Monday, August 21, 2017

Smith & Wesson 586 Reblue part 3

Part Three of this rebluing project, see parts one and two.

The gun has been cleaned up and sanded to a 600 grit finish.
I taped off the gun leaving the top rib exposed for sand blasting.

Some medium grit aluminum oxide and some air provided the work, the result is a rough texture, non glare finish



Here are the parts, reblued and covered in oil awaiting re-assembly


And Finished




The roll marks are still in good condition.



The hammer and trigger turned a brownish-black color, not sure why...maybe a different alloy?







Before and After:








and a comparison with a 586 still wearing the original finish






Time to move on to the next project






Thursday, August 17, 2017

Featured Gun: Taurus 669 VR

This month's featured gun is the Taurus model 669 VR revolver.



You may remember this gun made it in the TCB's Sexy Gun Awards post.
The gun was also listed on my post Guns I used to Own, which is what led to it becoming a "Featured Gun". My revolver looked exactly like the one pictured above, a 669 VR stainless with a 6" barrel, unfortunately I didn't save any pictures of it.

The model 669 VR is a variant of the Taurus model 66, the 669 VR model had the addition of a full under lug and a Vented Rib, which is where the VR comes from.

the Taurus model 66:


The under lug eventually became standard on the model 66

Before we tell the story of the model 669, we should probably explain why the Taurus revolvers bear such a striking resemblance to the Smith & Wesson revolvers. 

The Smith & Wesson model 66


At one time, Taurus was owned by the multinational conglomerate Bangor Punta, who also owned Smith & Wesson. The company thought it might be a good idea for the engineers at Smith & Wesson teach the Brazilians how to make a revolver.....the result was a very close (cosmetic anyway) copy of the K frame Smith.

The specs below are based on the model and vintage 669 VR that I owned.

Specs:
  • Finish: Blued carbon/stainless steel(Inox)
  • Action: Single/double action revolver
  • 6-shot cylinder rotating counter clockwise
  • Chambered in .357 Magnum
  • Adjustable rear target sights
  • Ramp front sight with red/orange plastic insert
  • Brazilian hardwood stocks
  • 6 groove barrel 1:16.5" RH twist
  • Grooved target trigger
  • Checkered spur target hammer 
  • Transfer bar safety and frame mounted hammer 
  • Size: Mid-size frame (comparable to S&W K frame or Ruger Security Six)
  • Height: 5.68"
  • Width: 1.496"
  • Length: 9 3/8" (4" barrel) 11 3/8" (6" barrel)
  • Weight: 36.5-40.25 oz in weight (depending on barrel length)

The top of the frame and barrel is grooved to disperse light and prevent glare in the sight picture





Production of the 669 VR began in the 1980's and sometime in the early 1990's Taurus switched the model number to 689, then in 1998 production for this model ended.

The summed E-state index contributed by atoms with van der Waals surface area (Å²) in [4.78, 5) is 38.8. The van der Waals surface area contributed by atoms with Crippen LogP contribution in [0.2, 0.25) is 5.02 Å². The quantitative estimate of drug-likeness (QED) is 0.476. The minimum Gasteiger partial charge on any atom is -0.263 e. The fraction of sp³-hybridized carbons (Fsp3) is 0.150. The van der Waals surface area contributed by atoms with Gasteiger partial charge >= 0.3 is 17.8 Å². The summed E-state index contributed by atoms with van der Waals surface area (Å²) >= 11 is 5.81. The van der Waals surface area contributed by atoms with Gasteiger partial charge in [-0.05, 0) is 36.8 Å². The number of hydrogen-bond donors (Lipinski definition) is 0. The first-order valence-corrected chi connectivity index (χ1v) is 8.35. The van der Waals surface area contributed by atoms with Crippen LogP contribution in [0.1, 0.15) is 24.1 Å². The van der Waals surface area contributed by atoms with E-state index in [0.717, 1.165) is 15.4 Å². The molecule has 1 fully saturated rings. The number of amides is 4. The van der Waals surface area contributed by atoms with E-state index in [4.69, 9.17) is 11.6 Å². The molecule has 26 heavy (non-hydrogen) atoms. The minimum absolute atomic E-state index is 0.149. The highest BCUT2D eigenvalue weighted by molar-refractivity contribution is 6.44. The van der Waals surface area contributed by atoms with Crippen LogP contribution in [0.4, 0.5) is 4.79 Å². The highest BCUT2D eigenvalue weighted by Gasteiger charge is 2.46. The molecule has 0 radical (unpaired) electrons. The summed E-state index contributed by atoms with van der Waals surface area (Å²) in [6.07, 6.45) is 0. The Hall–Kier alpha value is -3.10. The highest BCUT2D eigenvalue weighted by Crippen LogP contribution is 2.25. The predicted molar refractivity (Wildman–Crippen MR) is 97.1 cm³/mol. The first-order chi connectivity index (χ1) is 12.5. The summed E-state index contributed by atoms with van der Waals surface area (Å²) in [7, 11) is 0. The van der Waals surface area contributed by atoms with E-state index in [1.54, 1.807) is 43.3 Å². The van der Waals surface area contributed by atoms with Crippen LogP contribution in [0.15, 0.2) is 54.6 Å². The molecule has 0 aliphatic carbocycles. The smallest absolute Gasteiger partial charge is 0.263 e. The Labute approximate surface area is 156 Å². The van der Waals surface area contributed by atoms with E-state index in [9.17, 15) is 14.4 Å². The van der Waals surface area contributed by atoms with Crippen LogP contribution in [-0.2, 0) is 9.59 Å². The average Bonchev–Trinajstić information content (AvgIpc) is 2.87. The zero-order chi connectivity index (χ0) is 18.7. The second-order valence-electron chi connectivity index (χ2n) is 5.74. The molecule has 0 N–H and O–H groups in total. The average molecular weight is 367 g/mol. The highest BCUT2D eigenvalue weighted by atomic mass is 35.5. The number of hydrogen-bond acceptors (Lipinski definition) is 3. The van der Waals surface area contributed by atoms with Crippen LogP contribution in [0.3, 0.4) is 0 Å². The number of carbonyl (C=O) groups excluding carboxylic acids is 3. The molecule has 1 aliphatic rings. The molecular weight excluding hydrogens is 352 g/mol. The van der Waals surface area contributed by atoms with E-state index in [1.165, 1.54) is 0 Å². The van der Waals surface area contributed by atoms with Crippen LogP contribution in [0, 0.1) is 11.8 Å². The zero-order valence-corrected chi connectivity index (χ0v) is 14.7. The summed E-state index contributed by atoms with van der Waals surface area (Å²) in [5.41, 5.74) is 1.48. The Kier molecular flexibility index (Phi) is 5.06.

This is a picture of the end of the box my Father's 669 VR/689 came in, someone (the distributor?, dealer?) wrote over the 689 and changed it to 669 VR. The owner's manual above listed the model as 689 as well.



The guns came shipped in this black cardboard, foam lined box




Report:
Please keep in mind that this report is based on a model 669 VR owned by me in the early '90's and may not be indicative of the current quality of firearms coming from Taurus today.

No one would argue, least of all me, that the model 669 VR is not a beautiful gun, it is basically a Smith & Wesson K frame with a Python barrel (although I like the look of the vent rib on the Taurus better than Colt's).
Looks, however, only get you so far.......
It is a universal truth that you get what you pay for, and with the Taurus, you get a decent gun for a decent price. 

If you are looking for precision fit & finish buy an older Smith & Wesson or a Colt, you want a revolver built like a tank, get a Dan Wesson or Ruger. 
In this life there are only compromises. After all if you could get the reliability of a Ruger with the fit and finish of a Python for the price of a Taurus...there would be no need to look any further.


The gun seemed hefty and well built, the fit and finish were better than what you would expect from a budget priced gun (If my memory serves me correctly, I paid somewhere in the neighborhood of $250 for the gun from the dealer).

Like a K-frame Smith & Wesson, you should not feed a Taurus 669 VR/689 a steady diet of potent .357 ammo, better to stick with 158gr wad cutters or .38 Special loads for plinking.


My particular gun had a timing issue from the factory, it shaved lead horribly, which also affected its accuracy as the bullets seemed to tumble. I sent it back to the factory twice (did I mention Taurus has a lifetime, no questions asked, warranty?), but they were unable to fix the gun to my satisfaction.

I ended up trading the gun off. I have read plenty of reviews that suggest my experience was not completely unique, but also not the norm. 



My Father owned the same exact gun, he also owned a Taurus model 85 (2" 38 Special) and he had similar luck with his two Taurii (the plural of Taurus?).


Here are some pictures of other 669 VR and 689 revolvers